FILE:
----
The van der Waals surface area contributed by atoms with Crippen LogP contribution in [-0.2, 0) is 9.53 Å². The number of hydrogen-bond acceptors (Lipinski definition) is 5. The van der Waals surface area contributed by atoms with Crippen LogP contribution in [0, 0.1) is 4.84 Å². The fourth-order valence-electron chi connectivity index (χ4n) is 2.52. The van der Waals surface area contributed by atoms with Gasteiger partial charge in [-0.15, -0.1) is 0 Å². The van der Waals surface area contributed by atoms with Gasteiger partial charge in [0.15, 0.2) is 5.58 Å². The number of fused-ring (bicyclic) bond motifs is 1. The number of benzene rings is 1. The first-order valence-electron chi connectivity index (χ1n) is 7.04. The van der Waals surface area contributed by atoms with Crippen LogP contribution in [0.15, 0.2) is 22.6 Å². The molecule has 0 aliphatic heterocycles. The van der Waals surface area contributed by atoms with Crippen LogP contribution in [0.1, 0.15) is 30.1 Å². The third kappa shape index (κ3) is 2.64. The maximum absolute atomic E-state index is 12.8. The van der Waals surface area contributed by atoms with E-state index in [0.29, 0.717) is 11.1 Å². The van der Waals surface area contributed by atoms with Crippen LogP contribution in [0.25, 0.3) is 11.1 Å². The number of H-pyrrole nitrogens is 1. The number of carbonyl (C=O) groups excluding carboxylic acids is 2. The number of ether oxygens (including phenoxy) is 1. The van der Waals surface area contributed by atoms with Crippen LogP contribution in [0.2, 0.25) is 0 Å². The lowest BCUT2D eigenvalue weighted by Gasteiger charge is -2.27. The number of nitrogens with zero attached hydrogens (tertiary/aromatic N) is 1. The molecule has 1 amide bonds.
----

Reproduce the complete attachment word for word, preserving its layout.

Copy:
The van der Waals surface area contributed by atoms with Crippen LogP contribution in [-0.2, 0) is 9.53 Å². The number of hydrogen-bond acceptors (Lipinski definition) is 5. The van der Waals surface area contributed by atoms with Crippen LogP contribution in [0, 0.1) is 4.84 Å². The fourth-order valence-electron chi connectivity index (χ4n) is 2.52. The van der Waals surface area contributed by atoms with Gasteiger partial charge in [-0.15, -0.1) is 0 Å². The van der Waals surface area contributed by atoms with Gasteiger partial charge in [0.15, 0.2) is 5.58 Å². The number of fused-ring (bicyclic) bond motifs is 1. The number of benzene rings is 1. The first-order valence-electron chi connectivity index (χ1n) is 7.04. The van der Waals surface area contributed by atoms with Crippen LogP contribution in [0.15, 0.2) is 22.6 Å². The molecule has 0 aliphatic heterocycles. The van der Waals surface area contributed by atoms with Crippen LogP contribution in [0.1, 0.15) is 30.1 Å². The third kappa shape index (κ3) is 2.64. The maximum absolute atomic E-state index is 12.8. The van der Waals surface area contributed by atoms with E-state index in [0.29, 0.717) is 11.1 Å². The van der Waals surface area contributed by atoms with Crippen LogP contribution in [0.25, 0.3) is 11.1 Å². The number of H-pyrrole nitrogens is 1. The number of carbonyl (C=O) groups excluding carboxylic acids is 2. The number of ether oxygens (including phenoxy) is 1. The van der Waals surface area contributed by atoms with Crippen LogP contribution in [0.2, 0.25) is 0 Å². The lowest BCUT2D eigenvalue weighted by Gasteiger charge is -2.27. The number of nitrogens with zero attached hydrogens (tertiary/aromatic N) is 1. The molecule has 1 amide bonds.